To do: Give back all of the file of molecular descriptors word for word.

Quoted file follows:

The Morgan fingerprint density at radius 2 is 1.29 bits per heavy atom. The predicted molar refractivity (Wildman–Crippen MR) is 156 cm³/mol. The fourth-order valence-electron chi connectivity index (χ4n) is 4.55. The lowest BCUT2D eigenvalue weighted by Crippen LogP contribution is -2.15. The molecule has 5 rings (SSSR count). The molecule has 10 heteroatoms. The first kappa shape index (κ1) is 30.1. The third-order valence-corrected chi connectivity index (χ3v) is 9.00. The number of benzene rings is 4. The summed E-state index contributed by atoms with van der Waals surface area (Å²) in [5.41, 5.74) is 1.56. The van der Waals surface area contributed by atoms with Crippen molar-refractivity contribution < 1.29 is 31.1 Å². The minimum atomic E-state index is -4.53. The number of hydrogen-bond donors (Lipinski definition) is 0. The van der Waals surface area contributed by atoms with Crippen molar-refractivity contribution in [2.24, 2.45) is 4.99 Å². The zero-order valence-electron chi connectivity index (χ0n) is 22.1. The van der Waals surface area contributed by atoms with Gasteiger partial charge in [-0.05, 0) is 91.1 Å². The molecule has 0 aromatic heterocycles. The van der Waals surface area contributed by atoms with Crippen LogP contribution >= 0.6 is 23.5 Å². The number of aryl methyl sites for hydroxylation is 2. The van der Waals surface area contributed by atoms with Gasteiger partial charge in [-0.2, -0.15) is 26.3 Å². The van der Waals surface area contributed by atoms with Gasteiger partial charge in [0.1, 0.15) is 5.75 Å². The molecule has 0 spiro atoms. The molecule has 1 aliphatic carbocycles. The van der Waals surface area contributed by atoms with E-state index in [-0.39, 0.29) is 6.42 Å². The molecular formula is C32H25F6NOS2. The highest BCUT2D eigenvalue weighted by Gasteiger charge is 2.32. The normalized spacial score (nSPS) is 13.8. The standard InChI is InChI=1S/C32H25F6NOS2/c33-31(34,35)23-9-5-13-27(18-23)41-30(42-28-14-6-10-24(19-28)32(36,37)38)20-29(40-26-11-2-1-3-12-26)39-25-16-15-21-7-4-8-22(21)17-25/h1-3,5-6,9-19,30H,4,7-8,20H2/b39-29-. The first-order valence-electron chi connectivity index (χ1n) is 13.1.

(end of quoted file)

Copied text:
The Morgan fingerprint density at radius 2 is 1.29 bits per heavy atom. The predicted molar refractivity (Wildman–Crippen MR) is 156 cm³/mol. The fourth-order valence-electron chi connectivity index (χ4n) is 4.55. The lowest BCUT2D eigenvalue weighted by Crippen LogP contribution is -2.15. The molecule has 5 rings (SSSR count). The molecule has 10 heteroatoms. The first kappa shape index (κ1) is 30.1. The third-order valence-corrected chi connectivity index (χ3v) is 9.00. The number of benzene rings is 4. The summed E-state index contributed by atoms with van der Waals surface area (Å²) in [5.41, 5.74) is 1.56. The van der Waals surface area contributed by atoms with Crippen molar-refractivity contribution < 1.29 is 31.1 Å². The minimum atomic E-state index is -4.53. The number of hydrogen-bond donors (Lipinski definition) is 0. The van der Waals surface area contributed by atoms with Crippen molar-refractivity contribution in [2.24, 2.45) is 4.99 Å². The zero-order valence-electron chi connectivity index (χ0n) is 22.1. The van der Waals surface area contributed by atoms with Gasteiger partial charge in [-0.05, 0) is 91.1 Å². The molecule has 0 aromatic heterocycles. The van der Waals surface area contributed by atoms with Crippen LogP contribution >= 0.6 is 23.5 Å². The number of aryl methyl sites for hydroxylation is 2. The van der Waals surface area contributed by atoms with Gasteiger partial charge in [-0.2, -0.15) is 26.3 Å². The van der Waals surface area contributed by atoms with Gasteiger partial charge in [0.1, 0.15) is 5.75 Å². The molecule has 0 spiro atoms. The molecule has 1 aliphatic carbocycles. The van der Waals surface area contributed by atoms with E-state index in [-0.39, 0.29) is 6.42 Å². The molecular formula is C32H25F6NOS2. The highest BCUT2D eigenvalue weighted by Gasteiger charge is 2.32. The normalized spacial score (nSPS) is 13.8. The standard InChI is InChI=1S/C32H25F6NOS2/c33-31(34,35)23-9-5-13-27(18-23)41-30(42-28-14-6-10-24(19-28)32(36,37)38)20-29(40-26-11-2-1-3-12-26)39-25-16-15-21-7-4-8-22(21)17-25/h1-3,5-6,9-19,30H,4,7-8,20H2/b39-29-. The first-order valence-electron chi connectivity index (χ1n) is 13.1.